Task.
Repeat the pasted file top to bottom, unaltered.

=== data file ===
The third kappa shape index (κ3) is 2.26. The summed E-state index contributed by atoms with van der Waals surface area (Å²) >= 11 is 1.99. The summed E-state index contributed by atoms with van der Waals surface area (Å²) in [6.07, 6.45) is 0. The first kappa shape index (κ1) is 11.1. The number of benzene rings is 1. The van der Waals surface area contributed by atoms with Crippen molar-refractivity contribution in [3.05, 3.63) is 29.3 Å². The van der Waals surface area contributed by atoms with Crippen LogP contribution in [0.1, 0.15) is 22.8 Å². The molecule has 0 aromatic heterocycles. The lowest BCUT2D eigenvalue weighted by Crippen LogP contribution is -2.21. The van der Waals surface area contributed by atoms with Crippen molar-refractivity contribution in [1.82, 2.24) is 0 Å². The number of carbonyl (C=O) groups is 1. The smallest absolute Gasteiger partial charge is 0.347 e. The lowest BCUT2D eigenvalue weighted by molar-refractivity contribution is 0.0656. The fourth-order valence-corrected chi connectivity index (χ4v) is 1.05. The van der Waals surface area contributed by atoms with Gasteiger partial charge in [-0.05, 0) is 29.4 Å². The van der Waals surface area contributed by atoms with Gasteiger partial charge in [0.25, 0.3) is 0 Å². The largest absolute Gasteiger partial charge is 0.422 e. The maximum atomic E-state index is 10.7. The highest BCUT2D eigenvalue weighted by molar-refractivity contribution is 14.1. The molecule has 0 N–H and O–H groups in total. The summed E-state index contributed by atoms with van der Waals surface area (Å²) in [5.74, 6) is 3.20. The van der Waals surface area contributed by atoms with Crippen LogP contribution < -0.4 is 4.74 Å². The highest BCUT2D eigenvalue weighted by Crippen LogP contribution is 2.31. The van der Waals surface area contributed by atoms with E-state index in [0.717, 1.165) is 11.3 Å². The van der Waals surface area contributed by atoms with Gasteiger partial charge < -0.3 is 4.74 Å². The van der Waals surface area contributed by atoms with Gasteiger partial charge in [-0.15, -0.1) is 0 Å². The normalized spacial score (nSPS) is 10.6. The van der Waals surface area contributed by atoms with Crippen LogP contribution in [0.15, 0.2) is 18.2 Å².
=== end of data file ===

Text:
The third kappa shape index (κ3) is 2.26. The summed E-state index contributed by atoms with van der Waals surface area (Å²) >= 11 is 1.99. The summed E-state index contributed by atoms with van der Waals surface area (Å²) in [6.07, 6.45) is 0. The first kappa shape index (κ1) is 11.1. The number of benzene rings is 1. The van der Waals surface area contributed by atoms with Crippen molar-refractivity contribution in [3.05, 3.63) is 29.3 Å². The van der Waals surface area contributed by atoms with Crippen LogP contribution in [0.1, 0.15) is 22.8 Å². The molecule has 0 aromatic heterocycles. The lowest BCUT2D eigenvalue weighted by Crippen LogP contribution is -2.21. The van der Waals surface area contributed by atoms with Crippen molar-refractivity contribution in [1.82, 2.24) is 0 Å². The number of carbonyl (C=O) groups is 1. The smallest absolute Gasteiger partial charge is 0.347 e. The lowest BCUT2D eigenvalue weighted by molar-refractivity contribution is 0.0656. The fourth-order valence-corrected chi connectivity index (χ4v) is 1.05. The van der Waals surface area contributed by atoms with Gasteiger partial charge in [-0.05, 0) is 29.4 Å². The van der Waals surface area contributed by atoms with Gasteiger partial charge in [0.25, 0.3) is 0 Å². The largest absolute Gasteiger partial charge is 0.422 e. The maximum atomic E-state index is 10.7. The highest BCUT2D eigenvalue weighted by molar-refractivity contribution is 14.1. The molecule has 0 N–H and O–H groups in total. The summed E-state index contributed by atoms with van der Waals surface area (Å²) in [5.74, 6) is 3.20. The van der Waals surface area contributed by atoms with Crippen LogP contribution < -0.4 is 4.74 Å². The highest BCUT2D eigenvalue weighted by Crippen LogP contribution is 2.31. The van der Waals surface area contributed by atoms with E-state index in [0.717, 1.165) is 11.3 Å². The van der Waals surface area contributed by atoms with Gasteiger partial charge < -0.3 is 4.74 Å². The van der Waals surface area contributed by atoms with Gasteiger partial charge in [-0.15, -0.1) is 0 Å². The normalized spacial score (nSPS) is 10.6. The van der Waals surface area contributed by atoms with Crippen LogP contribution in [0.15, 0.2) is 18.2 Å².